Willow Park improvements a shining example of partnership

Improvements which have taken place in Willow Park show what can be done when different groups in the community work together.

This was the feeling among council members as they discussed a progress report on the estate, for which an Improvement Plan was agreed in April 2010. To date €422,000 has been spent on improvement works for Willow Park.

Projects which have been completed include the provision of a community house and playground, boundary fencing and fencing at the Al river, tree planting, and the improvement of green areas. Road and footpath repairs have also been carried out, while car parking and turning areas have also been improved.

Several litter clean-ups have taken place, and a CCTV detection system was installed in June this year to deter illegal dumping. One camera is operating at present, but this is expected to increase in the coming weeks to monitor other illegal dumping blackspots.

There have also been improvements in dereliction; out of the 50 derelict or boarded up houses, more than 30 have been redeveloped into rented accommodation.

Of the €422,000 which has been spent on improvements, the breakdown includes €280,000 provided by the council over a number of years, RAPID funding of €35,000, €42,000 from the Young People’s Facilities and Services Fund towards a community house, €50,000 from the Sustaining Communities Fund towards a playground, €40,000 from a private developer towards a fence, and €10,000 in environmental grants.

Councillors praised the Willow Park residents association for their hard work, and for engaging with the council and the RAPID process to bring about the improvements.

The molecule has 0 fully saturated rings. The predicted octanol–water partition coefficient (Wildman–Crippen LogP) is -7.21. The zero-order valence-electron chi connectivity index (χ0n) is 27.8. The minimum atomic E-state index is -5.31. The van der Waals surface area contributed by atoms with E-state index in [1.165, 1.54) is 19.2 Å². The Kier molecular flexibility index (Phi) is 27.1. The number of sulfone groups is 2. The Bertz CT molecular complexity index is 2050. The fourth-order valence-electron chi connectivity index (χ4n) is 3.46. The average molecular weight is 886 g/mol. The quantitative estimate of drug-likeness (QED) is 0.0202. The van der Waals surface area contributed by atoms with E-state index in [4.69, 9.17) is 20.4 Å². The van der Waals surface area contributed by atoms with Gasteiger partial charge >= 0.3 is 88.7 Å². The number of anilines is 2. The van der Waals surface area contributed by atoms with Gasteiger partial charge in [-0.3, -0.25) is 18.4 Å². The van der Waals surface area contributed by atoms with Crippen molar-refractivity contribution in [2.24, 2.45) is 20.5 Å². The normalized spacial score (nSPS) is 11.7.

“Significant environmental, social, and physical improvements have been made, and I would like to praise the residents association and their representatives who come to every RAPID meeting. There is a strong commitment there to ensure that Willow Park is maintained,” said Cllr Paul Hogan.

Cllr Sheila Buckley Byrne said the works “show what community engagement with the council and groups working together can achieve”.

“Nothing can happen without residents taking the lead. There have been a number of purchases of houses in the area, and when families are moving into an area things are looking up,” she added.

However Cllrs Buckley Byrne and Gabrielle McFadden expressed concern at damage to the fencing at the back of the estate and continued illegal dumping at the Al river.

Town engineer Alan Kelly said that while the fence has been fixed two or three times already “at huge cost”, it would be fixed again.

“But there is a limit to what we can do,” he warned.

Town clerk Hugh O’Reilly added that work is ongoing regarding illegal dumping and dereliction.

 

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